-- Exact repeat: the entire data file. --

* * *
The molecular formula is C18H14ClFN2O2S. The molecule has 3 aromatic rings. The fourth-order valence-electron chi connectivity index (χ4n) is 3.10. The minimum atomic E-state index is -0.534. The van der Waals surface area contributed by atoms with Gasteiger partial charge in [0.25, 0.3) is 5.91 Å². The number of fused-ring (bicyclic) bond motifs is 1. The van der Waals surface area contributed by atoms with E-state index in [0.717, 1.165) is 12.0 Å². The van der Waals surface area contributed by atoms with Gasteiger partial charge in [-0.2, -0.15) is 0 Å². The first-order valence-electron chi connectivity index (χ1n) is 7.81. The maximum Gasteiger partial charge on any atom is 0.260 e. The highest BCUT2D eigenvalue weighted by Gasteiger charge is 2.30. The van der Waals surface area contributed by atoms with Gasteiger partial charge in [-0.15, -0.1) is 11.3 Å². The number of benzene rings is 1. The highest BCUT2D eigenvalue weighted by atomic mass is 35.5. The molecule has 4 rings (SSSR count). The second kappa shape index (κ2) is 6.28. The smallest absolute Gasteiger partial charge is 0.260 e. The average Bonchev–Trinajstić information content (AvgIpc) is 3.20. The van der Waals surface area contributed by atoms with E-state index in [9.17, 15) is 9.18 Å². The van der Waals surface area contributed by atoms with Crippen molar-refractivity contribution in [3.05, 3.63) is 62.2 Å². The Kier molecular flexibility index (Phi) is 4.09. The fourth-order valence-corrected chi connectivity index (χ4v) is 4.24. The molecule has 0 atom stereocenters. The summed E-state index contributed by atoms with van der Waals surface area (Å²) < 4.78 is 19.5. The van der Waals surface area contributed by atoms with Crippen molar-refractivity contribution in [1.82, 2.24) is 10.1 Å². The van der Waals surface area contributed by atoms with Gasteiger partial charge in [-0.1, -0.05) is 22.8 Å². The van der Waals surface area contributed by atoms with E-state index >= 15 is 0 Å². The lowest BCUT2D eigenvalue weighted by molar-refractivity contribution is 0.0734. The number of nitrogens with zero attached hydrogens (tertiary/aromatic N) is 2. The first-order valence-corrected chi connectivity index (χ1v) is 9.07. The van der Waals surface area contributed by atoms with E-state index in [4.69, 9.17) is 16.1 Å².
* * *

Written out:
The molecular formula is C18H14ClFN2O2S. The molecule has 3 aromatic rings. The fourth-order valence-electron chi connectivity index (χ4n) is 3.10. The minimum atomic E-state index is -0.534. The van der Waals surface area contributed by atoms with Gasteiger partial charge in [0.25, 0.3) is 5.91 Å². The number of fused-ring (bicyclic) bond motifs is 1. The van der Waals surface area contributed by atoms with E-state index in [0.717, 1.165) is 12.0 Å². The van der Waals surface area contributed by atoms with Gasteiger partial charge in [-0.2, -0.15) is 0 Å². The first-order valence-electron chi connectivity index (χ1n) is 7.81. The maximum Gasteiger partial charge on any atom is 0.260 e. The highest BCUT2D eigenvalue weighted by Gasteiger charge is 2.30. The van der Waals surface area contributed by atoms with Gasteiger partial charge in [-0.15, -0.1) is 11.3 Å². The number of benzene rings is 1. The highest BCUT2D eigenvalue weighted by atomic mass is 35.5. The molecule has 4 rings (SSSR count). The second kappa shape index (κ2) is 6.28. The smallest absolute Gasteiger partial charge is 0.260 e. The average Bonchev–Trinajstić information content (AvgIpc) is 3.20. The van der Waals surface area contributed by atoms with E-state index in [9.17, 15) is 9.18 Å². The van der Waals surface area contributed by atoms with Crippen molar-refractivity contribution in [3.05, 3.63) is 62.2 Å². The Kier molecular flexibility index (Phi) is 4.09. The fourth-order valence-corrected chi connectivity index (χ4v) is 4.24. The molecule has 0 atom stereocenters. The summed E-state index contributed by atoms with van der Waals surface area (Å²) < 4.78 is 19.5. The van der Waals surface area contributed by atoms with Crippen molar-refractivity contribution in [1.82, 2.24) is 10.1 Å². The van der Waals surface area contributed by atoms with Gasteiger partial charge in [-0.1, -0.05) is 22.8 Å². The van der Waals surface area contributed by atoms with E-state index >= 15 is 0 Å². The lowest BCUT2D eigenvalue weighted by molar-refractivity contribution is 0.0734. The number of nitrogens with zero attached hydrogens (tertiary/aromatic N) is 2. The first-order valence-corrected chi connectivity index (χ1v) is 9.07. The van der Waals surface area contributed by atoms with E-state index in [4.69, 9.17) is 16.1 Å².